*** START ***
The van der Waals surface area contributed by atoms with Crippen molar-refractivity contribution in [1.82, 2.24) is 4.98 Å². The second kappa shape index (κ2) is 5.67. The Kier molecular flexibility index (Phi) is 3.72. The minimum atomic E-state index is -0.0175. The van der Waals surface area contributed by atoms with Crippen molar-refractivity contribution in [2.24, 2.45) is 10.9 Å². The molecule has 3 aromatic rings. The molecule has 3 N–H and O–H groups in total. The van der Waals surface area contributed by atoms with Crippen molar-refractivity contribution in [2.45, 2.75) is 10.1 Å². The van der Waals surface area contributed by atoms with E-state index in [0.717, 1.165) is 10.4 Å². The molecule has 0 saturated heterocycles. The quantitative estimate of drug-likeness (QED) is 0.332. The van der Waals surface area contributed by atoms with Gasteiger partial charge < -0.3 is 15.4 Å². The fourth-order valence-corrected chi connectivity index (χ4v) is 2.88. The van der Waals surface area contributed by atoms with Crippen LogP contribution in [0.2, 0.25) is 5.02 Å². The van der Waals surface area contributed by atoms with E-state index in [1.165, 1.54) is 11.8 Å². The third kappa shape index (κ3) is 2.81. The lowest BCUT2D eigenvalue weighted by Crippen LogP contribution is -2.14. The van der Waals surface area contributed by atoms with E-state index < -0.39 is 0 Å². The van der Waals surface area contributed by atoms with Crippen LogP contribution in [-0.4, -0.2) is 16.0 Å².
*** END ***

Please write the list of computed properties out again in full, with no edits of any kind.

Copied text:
The van der Waals surface area contributed by atoms with Crippen molar-refractivity contribution in [1.82, 2.24) is 4.98 Å². The second kappa shape index (κ2) is 5.67. The Kier molecular flexibility index (Phi) is 3.72. The minimum atomic E-state index is -0.0175. The van der Waals surface area contributed by atoms with Crippen molar-refractivity contribution in [2.24, 2.45) is 10.9 Å². The molecule has 3 aromatic rings. The molecule has 3 N–H and O–H groups in total. The van der Waals surface area contributed by atoms with Crippen molar-refractivity contribution in [2.45, 2.75) is 10.1 Å². The van der Waals surface area contributed by atoms with E-state index in [0.717, 1.165) is 10.4 Å². The molecule has 0 saturated heterocycles. The quantitative estimate of drug-likeness (QED) is 0.332. The van der Waals surface area contributed by atoms with Gasteiger partial charge < -0.3 is 15.4 Å². The fourth-order valence-corrected chi connectivity index (χ4v) is 2.88. The van der Waals surface area contributed by atoms with Crippen LogP contribution in [0.2, 0.25) is 5.02 Å². The van der Waals surface area contributed by atoms with E-state index in [1.165, 1.54) is 11.8 Å². The third kappa shape index (κ3) is 2.81. The lowest BCUT2D eigenvalue weighted by Crippen LogP contribution is -2.14. The van der Waals surface area contributed by atoms with E-state index < -0.39 is 0 Å². The van der Waals surface area contributed by atoms with Crippen LogP contribution in [-0.4, -0.2) is 16.0 Å².